'Killing Eve' Producer Promises to Improve Diversity Amid Criticisms Over All-White Writers
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The executive producer of the Sandra Oh-fronted show has responded to backlash over the lack of writers of color working on the award-winning television series.

AceShowbiz - "Killing Eve" executive producer Sally Woodward Gentle has promised to improve diversity on the show's writing team after criticism over the lack of writers of colour working on the show.

A post on Twitter by a writer, Kayleigh Llewellyn, which showed that every season four writer on a final day Zoom call was white, sparked a backlash against "Killing Eve" producers, who have been praised for giving women major creative roles and casting Asian-American Sandra Oh as the title character.

According to Britain's NME website, Gentle addressed the issue during a recent SeriesFest virtual panel, "Killing Eve: Behind the Lens", promising to do better and hire a more diverse team going forward.

"The make-up of the room should be more racially diverse than it is, and we're really aware of that and I take full responsibility for it," she said. "You look at that room and it's full of brilliant female writers, we've got a really strong LGBTQ contingent, but it's not good enough and we need to do better."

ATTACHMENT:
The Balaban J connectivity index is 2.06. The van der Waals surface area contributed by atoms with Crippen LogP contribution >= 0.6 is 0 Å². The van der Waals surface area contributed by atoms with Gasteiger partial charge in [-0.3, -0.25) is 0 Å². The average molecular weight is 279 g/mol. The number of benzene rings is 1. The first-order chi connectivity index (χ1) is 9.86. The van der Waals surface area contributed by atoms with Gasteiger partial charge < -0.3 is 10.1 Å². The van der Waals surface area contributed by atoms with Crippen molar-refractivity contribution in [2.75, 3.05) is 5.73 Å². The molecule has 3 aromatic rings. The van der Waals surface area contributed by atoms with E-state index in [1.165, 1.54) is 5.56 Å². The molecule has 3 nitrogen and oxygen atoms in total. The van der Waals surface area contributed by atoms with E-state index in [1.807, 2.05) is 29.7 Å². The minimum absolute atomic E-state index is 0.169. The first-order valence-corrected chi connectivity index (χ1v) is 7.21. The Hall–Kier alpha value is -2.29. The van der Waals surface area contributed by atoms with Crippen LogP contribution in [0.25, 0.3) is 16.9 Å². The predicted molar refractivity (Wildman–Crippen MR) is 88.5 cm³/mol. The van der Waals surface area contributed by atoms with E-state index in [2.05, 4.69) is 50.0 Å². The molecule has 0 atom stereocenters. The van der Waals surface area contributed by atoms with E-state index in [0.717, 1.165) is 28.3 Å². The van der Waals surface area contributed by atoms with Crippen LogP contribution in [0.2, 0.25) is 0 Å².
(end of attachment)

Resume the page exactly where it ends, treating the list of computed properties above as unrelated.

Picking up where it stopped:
The show's boss added that the criticism, which came as the Black Lives Matter protests highlighted racial injustice across the world, has provoked much "soul-searching" among her team.

"We've all had long talks and lots of soul-searching and we can come up with excuses, we can come up with platitudes, we can talk about the people that we've spoken about in the past, but we've got to do better. All of our writers know we've got to do better," Gentle explained.

"But also, the production from the ground up - the entire production - we're looking at in terms of how we can make concrete change, because it's incredibly important to us and it's got to be change that lasts and is effective. I think this is an extraordinary moment, and we've got to make a difference. It's not good enough."

Oh, who stars as Eve, had previously told Variety magazine during a chat with Kerry Washington, "The development of people behind the camera is very slow in the U.K. Sometimes it would be me and 75 white people."

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